Bernardo M. Villegas
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How To Be A CEO (Part 4)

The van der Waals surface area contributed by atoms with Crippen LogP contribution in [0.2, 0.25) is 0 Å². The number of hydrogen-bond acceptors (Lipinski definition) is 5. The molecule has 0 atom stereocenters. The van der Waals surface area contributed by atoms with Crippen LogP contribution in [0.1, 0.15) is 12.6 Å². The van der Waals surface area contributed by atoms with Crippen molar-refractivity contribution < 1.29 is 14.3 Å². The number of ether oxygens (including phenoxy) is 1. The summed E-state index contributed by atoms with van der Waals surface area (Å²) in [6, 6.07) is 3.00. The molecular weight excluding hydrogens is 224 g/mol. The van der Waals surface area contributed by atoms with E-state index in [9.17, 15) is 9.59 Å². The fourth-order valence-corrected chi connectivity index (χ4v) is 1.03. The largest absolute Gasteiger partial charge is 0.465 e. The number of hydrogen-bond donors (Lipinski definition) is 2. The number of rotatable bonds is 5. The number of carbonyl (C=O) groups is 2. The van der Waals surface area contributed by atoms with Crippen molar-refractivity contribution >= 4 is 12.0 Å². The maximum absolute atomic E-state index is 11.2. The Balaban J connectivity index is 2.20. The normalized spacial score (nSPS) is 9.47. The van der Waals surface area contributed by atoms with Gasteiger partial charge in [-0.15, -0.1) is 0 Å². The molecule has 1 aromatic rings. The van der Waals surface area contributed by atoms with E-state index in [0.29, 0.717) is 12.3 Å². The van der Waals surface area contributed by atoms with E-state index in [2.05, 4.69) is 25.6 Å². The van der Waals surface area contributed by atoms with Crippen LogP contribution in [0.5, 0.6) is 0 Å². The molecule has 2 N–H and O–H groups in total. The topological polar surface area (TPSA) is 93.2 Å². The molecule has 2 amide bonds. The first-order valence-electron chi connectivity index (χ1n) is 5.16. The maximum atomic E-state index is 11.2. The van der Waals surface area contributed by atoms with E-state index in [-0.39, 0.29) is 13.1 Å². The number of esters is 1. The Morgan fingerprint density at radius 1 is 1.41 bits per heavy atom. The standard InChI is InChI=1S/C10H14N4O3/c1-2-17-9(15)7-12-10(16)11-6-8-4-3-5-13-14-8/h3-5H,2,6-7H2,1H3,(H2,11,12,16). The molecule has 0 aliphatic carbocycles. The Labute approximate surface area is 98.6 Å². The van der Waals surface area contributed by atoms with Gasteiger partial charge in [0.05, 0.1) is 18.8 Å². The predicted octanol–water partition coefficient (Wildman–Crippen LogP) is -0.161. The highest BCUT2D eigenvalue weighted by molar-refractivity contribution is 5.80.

As mentioned in the last article, the IESE Business School in Barcelona is the paragon of an educational institution that makes available to practicing managers and executives a wide variety of courses, seminars and workshops which will enable them to retool, reskill and upskill themselves in the new areas of knowledge and competencies to which they were not exposed even in some of the most rigorous MBA programs that some of them completed in the past.  Such topics as sustainable development and climate change, good governance, digitalization, remote learning, data science and data analytics, leadership, restructuring linked to the epidemic COVID and diversity and inclusion were most probably not included in the curricula of even the most rigorous MBA programs in the past.  These are some of the areas that are contained in the typical executive education curriculum of the leading business schools today.  These programs are either customized to the needs of individual corporations or are open to the public.